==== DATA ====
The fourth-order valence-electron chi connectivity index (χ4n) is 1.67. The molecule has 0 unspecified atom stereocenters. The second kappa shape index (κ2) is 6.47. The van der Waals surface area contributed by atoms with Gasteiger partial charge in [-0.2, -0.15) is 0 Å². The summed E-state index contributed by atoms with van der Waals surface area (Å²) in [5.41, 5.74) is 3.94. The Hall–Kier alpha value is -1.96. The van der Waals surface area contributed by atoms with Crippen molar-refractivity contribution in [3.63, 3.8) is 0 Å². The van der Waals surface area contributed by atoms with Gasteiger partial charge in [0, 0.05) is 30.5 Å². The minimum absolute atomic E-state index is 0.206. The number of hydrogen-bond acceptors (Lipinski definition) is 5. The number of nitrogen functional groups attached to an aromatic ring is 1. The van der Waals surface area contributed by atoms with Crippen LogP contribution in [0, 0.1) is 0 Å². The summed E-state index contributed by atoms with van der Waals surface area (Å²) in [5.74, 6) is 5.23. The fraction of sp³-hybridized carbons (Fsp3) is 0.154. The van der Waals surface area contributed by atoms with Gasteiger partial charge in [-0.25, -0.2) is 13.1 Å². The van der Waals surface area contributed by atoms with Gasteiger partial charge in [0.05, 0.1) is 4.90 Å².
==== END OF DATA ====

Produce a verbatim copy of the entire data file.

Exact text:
The fourth-order valence-electron chi connectivity index (χ4n) is 1.67. The molecule has 0 unspecified atom stereocenters. The second kappa shape index (κ2) is 6.47. The van der Waals surface area contributed by atoms with Gasteiger partial charge in [-0.2, -0.15) is 0 Å². The summed E-state index contributed by atoms with van der Waals surface area (Å²) in [5.41, 5.74) is 3.94. The Hall–Kier alpha value is -1.96. The van der Waals surface area contributed by atoms with Crippen molar-refractivity contribution in [3.63, 3.8) is 0 Å². The van der Waals surface area contributed by atoms with Gasteiger partial charge in [0, 0.05) is 30.5 Å². The minimum absolute atomic E-state index is 0.206. The number of hydrogen-bond acceptors (Lipinski definition) is 5. The number of nitrogen functional groups attached to an aromatic ring is 1. The van der Waals surface area contributed by atoms with Crippen LogP contribution in [0, 0.1) is 0 Å². The summed E-state index contributed by atoms with van der Waals surface area (Å²) in [5.74, 6) is 5.23. The fraction of sp³-hybridized carbons (Fsp3) is 0.154. The van der Waals surface area contributed by atoms with Gasteiger partial charge in [-0.25, -0.2) is 13.1 Å². The van der Waals surface area contributed by atoms with Gasteiger partial charge in [0.05, 0.1) is 4.90 Å².